Faster, Easier, Safer Through the Airport of the Future[Commitments and society] Published 18-08-2022
The prospect of the “paperless airport” is driving innovation across the airports sector (photo: Oleksandr Pidvalnyi)
Facial recognition technology is driving a revolution in passenger air travel
Our experience of air travel is about to change. By some point before the end of this decade, there will be no need to print out a boarding pass or even show your passport – you will simply arrive at the airport and walk through onto the plane, stopping only to be screened at security.
This is the prospect of the “paperless airport” that is driving innovation across the airports sector.
Rising passenger numbers – now bouncing back after the pandemic – mean airports need to process much higher passenger numbers. But airports are facing huge difficulties in recruiting sufficient staff for all their manual checkpoints. Passenger queues have reached alarming proportions, so many airports are seeking automated self-service solutions.
The key to maintaining high levels of security in the paperless airport is biometric passenger identification, and particularly facial recognition. Major international airports in the process of introducing biometric solutions include Hong Kong, Beijing, Tokyo, Boston, New York and soon Miami.
In Europe, Hamburg Airport is one of the latest to introduce facial recognition for frequent travelers of certain Star Alliance airlines. Passengers merely register a selfie photograph on a mobile phone app, giving Star Alliance the permission to use their biometric profile for processing them through pre-security-checks and boarding. This touch-free and paperless solution allows passengers to move through the gates without needing to show any boarding pass or ID – the technology can recognise them even if they are wearing a mask over their nose and mouth.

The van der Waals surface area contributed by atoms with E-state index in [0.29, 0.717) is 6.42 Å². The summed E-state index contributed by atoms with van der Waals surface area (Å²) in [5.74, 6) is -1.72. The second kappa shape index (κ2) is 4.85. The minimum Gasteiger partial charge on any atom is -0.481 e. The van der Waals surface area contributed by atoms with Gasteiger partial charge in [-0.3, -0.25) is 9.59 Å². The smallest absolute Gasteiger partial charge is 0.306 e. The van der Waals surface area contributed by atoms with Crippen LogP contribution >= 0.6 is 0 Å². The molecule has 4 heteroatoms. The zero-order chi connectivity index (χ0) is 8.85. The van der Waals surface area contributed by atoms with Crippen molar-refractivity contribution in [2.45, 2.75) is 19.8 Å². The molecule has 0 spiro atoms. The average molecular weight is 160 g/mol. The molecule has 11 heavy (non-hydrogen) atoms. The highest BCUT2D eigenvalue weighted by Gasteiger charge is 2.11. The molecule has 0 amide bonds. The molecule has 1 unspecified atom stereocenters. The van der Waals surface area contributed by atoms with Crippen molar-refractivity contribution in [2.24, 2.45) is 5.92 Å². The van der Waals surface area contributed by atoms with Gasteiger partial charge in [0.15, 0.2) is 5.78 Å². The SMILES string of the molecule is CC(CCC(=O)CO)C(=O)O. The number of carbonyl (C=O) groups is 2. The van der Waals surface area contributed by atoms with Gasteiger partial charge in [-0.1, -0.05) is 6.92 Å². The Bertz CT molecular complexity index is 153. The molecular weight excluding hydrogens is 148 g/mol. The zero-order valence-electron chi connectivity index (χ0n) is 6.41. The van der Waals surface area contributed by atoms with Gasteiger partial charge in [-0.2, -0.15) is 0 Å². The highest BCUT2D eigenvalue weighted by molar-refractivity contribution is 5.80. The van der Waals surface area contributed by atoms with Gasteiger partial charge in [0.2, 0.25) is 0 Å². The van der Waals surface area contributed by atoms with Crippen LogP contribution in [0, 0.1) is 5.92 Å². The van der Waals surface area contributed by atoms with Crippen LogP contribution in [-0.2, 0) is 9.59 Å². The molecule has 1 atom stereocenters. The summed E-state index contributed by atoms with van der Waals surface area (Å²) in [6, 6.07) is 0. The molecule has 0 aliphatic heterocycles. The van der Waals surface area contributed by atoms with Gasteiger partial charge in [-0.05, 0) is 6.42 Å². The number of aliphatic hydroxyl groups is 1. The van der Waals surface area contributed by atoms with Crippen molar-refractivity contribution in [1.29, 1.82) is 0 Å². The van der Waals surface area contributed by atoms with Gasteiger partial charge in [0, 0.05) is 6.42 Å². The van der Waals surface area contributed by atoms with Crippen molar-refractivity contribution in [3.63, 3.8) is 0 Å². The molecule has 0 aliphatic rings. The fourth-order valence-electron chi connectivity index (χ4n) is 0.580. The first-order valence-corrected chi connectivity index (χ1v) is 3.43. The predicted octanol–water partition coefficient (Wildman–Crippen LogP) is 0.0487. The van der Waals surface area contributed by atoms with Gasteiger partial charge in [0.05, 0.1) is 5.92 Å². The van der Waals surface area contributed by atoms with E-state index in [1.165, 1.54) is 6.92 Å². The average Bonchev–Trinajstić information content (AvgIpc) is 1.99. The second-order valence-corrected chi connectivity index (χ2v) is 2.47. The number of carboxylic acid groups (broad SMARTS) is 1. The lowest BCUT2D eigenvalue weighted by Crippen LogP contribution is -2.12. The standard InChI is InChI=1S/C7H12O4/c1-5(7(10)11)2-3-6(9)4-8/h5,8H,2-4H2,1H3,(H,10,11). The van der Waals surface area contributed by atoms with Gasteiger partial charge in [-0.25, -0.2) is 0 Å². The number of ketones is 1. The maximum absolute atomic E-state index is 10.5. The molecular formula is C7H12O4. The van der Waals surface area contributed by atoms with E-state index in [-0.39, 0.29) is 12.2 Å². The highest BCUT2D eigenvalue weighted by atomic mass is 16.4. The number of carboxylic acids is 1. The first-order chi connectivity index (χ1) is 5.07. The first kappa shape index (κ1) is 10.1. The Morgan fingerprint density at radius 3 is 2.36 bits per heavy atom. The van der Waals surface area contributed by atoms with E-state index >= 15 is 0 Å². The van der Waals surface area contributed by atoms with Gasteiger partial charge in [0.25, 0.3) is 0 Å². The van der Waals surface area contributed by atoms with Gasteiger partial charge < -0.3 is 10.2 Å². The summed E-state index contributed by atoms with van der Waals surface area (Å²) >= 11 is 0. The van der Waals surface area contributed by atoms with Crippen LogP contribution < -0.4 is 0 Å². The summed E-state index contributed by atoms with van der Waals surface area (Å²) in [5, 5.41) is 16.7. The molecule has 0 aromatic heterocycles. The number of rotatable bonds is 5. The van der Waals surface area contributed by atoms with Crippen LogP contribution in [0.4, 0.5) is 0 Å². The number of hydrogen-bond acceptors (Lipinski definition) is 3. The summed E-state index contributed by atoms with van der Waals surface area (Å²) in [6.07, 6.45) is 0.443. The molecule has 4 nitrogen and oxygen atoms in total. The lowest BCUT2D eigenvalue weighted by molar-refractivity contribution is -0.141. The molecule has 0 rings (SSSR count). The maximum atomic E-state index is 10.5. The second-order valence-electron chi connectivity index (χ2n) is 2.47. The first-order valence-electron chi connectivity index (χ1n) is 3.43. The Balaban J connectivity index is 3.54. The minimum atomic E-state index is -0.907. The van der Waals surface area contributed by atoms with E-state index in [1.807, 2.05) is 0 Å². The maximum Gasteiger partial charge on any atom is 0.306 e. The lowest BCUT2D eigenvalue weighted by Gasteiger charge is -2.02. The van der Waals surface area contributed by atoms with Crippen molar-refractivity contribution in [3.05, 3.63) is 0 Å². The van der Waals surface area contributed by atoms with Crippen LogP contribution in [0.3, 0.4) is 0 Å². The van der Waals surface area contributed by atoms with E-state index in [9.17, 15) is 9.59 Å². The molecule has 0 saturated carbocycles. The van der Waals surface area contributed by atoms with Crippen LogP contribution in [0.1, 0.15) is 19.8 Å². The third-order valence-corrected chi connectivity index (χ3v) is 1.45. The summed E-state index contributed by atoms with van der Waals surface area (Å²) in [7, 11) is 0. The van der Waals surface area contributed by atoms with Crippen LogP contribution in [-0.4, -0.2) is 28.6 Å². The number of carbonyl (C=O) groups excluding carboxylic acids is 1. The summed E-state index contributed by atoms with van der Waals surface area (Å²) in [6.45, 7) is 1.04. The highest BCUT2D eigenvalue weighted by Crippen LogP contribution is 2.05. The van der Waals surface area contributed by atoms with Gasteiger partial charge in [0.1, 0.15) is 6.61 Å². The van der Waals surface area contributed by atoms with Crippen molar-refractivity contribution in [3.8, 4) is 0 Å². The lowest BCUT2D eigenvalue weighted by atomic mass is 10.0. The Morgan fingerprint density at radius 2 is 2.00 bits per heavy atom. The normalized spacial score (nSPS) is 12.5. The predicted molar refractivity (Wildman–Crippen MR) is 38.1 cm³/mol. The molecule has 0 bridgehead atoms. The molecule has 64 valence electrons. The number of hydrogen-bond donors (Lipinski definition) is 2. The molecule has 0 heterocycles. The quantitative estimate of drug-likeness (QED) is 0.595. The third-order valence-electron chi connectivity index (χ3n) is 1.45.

Gunnebo’s pre-security and self-boarding gates are central to this new paperless experience at more than 40 other major airports around the world:
“Facial recognition is almost a standard solution now in our projects in Asia and North America,” says René Kraemer, Business Development Director for Mass Transit at Gunnebo Entrance Control. “Paperless passenger processing and ID management, with facial recognition cameras integrated into our gates, is becoming an ever more important factor.”
Data protection remains an important concern, and Gunnebo is working with systems integrators, airlines and airports to ensure that passenger privacy is respected. But surveys repeatedly confirm that an overwhelming majority of travelers is willing for companies to hold their biometric data to speed up airport processes.
“Every passenger who uses biometrics is a happy user,” says Tim Dettloff, Manager of Aviation Processes at Munich Airport Terminal 2.
“You don’t have to look for your boarding pass in several pockets or wallets to find it. You just use your face and pass the checkpoint.”
To read more about Gunnebo and the paperless airport, click here